CHAPTER 25 - Old Age Assistance Claims Settlement 

CHAPTER 26 - Indian Alcohol and Substance Abuse Prevention and


CHAPTER 27 - Tribally Controlled School Grants 

CHAPTER 28 - Indian Education Program 

CHAPTER 29 - Indian Gaming Regulation 

CHAPTER 30 - Indian Law Enforcement Reform 



CHAPTER 31 - Native American Languages

CHAPTER 32 - Native American Graves Protection and Repatriation

CHAPTER 32A - Cultural and Heritage Cooperation Authority

CHAPTER 33 - National Indian Forest Resources Management

CHAPTER 34 - Indian Child Protection & Family Violence Prevention

CHAPTER 35 - Indian Higher Education Programs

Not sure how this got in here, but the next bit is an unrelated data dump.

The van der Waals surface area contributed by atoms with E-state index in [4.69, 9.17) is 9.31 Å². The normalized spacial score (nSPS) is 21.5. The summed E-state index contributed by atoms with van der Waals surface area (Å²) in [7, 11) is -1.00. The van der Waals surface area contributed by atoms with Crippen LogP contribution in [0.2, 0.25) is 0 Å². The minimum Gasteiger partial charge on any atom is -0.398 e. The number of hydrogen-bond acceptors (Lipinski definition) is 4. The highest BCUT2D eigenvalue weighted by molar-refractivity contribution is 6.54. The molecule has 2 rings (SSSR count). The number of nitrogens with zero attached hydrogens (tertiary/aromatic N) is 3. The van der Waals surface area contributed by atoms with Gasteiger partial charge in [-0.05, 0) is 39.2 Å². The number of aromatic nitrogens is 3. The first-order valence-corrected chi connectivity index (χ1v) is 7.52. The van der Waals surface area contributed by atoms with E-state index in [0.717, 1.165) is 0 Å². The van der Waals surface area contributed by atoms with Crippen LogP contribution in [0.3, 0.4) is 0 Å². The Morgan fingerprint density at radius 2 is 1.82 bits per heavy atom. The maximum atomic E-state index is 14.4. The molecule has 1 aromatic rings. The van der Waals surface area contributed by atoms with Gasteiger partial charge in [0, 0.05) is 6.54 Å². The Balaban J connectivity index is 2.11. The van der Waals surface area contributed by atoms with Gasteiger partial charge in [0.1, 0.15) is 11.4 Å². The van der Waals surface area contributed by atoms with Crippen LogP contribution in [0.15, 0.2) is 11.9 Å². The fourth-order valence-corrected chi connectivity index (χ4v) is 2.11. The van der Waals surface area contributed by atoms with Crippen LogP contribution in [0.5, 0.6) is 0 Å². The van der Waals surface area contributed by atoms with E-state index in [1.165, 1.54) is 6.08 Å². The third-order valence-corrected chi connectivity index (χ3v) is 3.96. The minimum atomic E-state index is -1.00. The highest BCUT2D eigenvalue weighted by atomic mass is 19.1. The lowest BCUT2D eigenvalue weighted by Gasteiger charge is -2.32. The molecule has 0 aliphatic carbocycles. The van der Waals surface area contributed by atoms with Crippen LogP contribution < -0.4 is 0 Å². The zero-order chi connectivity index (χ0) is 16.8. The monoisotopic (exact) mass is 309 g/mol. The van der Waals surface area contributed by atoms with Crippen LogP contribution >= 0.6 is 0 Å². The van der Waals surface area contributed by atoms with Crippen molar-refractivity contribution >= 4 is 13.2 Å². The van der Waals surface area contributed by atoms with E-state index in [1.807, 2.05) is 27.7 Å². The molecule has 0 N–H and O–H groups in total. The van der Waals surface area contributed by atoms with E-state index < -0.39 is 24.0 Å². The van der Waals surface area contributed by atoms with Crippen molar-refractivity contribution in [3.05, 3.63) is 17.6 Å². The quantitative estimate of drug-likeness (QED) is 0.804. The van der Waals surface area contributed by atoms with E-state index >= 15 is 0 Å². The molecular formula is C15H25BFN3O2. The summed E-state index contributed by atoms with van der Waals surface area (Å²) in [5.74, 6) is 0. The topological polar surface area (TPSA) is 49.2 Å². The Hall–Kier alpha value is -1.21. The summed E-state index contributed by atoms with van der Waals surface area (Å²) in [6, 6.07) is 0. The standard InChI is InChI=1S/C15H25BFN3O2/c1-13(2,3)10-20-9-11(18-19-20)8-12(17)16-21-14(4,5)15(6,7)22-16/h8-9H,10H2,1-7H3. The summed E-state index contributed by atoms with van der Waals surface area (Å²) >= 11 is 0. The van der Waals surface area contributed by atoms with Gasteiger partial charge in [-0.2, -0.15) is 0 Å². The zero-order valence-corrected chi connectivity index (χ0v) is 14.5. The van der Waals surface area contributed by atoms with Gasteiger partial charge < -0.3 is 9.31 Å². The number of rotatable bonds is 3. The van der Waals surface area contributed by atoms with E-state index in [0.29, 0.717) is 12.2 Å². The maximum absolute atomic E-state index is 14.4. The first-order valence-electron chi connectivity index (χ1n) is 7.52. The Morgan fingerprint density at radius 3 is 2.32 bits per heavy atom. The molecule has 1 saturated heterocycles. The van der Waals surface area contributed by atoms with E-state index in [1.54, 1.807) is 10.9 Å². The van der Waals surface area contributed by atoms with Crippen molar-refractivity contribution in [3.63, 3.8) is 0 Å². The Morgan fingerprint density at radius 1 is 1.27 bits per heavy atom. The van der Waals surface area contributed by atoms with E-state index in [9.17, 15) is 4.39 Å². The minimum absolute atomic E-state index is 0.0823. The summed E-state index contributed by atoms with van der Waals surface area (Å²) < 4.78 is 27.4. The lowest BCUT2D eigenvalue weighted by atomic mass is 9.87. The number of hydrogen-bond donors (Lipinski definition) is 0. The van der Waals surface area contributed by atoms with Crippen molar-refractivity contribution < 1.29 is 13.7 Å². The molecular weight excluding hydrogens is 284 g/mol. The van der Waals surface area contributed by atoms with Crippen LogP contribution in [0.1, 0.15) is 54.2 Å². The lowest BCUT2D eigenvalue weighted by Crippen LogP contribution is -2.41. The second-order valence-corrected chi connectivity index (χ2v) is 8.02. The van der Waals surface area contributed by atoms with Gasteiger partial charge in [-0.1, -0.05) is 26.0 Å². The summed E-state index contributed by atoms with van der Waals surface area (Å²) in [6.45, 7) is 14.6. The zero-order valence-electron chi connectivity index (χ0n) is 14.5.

CHAPTER 36 - Indian Employment, Training and Related Services

CHAPTER 37 - Indian Energy

CHAPTER 38 - Indian Tribal Justice Support

CHAPTER 38A - Indian Tribal Justice Technical and Legal Assistance

CHAPTER 39 - American Indian Agricultural Resource Management

CHAPTER 40 - Indian Dams Safety



CHAPTER 41 - Indian Lands Open Dump Cleanup 

CHAPTER 42 - American Indian Trust Fund Management Reform

CHAPTER 43 - Native American Housing Assistance and                   


CHAPTER 44 - Native American Business Development, Trade

                       Promotion, and Tourism 


U.S. Indian Law - Policy

Outline of United States federal Indian law and policy

Outline of United States federal Indian law and policy Wikipedia


The following outline is provided as an overview of and topical guide to United States federal Indian law and policy: